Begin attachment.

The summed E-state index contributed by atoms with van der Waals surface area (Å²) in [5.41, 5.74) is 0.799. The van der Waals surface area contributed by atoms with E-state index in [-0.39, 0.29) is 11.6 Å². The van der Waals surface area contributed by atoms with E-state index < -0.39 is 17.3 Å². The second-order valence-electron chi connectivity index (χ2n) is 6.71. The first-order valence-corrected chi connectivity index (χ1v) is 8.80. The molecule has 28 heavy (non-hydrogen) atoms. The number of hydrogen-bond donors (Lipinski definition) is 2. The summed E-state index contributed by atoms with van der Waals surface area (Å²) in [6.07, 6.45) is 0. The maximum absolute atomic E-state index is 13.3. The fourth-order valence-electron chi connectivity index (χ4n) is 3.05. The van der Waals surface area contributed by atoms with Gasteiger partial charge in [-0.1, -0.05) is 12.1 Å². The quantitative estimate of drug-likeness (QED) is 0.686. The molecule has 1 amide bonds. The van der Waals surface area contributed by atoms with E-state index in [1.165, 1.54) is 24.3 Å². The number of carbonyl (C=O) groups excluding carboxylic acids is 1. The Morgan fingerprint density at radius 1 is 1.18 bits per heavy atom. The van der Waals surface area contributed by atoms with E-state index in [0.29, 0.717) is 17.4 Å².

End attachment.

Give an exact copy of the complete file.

The summed E-state index contributed by atoms with van der Waals surface area (Å²) in [5.41, 5.74) is 0.799. The van der Waals surface area contributed by atoms with E-state index in [-0.39, 0.29) is 11.6 Å². The van der Waals surface area contributed by atoms with E-state index < -0.39 is 17.3 Å². The second-order valence-electron chi connectivity index (χ2n) is 6.71. The first-order valence-corrected chi connectivity index (χ1v) is 8.80. The molecule has 28 heavy (non-hydrogen) atoms. The number of hydrogen-bond donors (Lipinski definition) is 2. The summed E-state index contributed by atoms with van der Waals surface area (Å²) in [6.07, 6.45) is 0. The maximum absolute atomic E-state index is 13.3. The fourth-order valence-electron chi connectivity index (χ4n) is 3.05. The van der Waals surface area contributed by atoms with Gasteiger partial charge in [-0.1, -0.05) is 12.1 Å². The quantitative estimate of drug-likeness (QED) is 0.686. The molecule has 1 amide bonds. The van der Waals surface area contributed by atoms with E-state index in [1.165, 1.54) is 24.3 Å². The number of carbonyl (C=O) groups excluding carboxylic acids is 1. The Morgan fingerprint density at radius 1 is 1.18 bits per heavy atom. The van der Waals surface area contributed by atoms with E-state index in [0.29, 0.717) is 17.4 Å².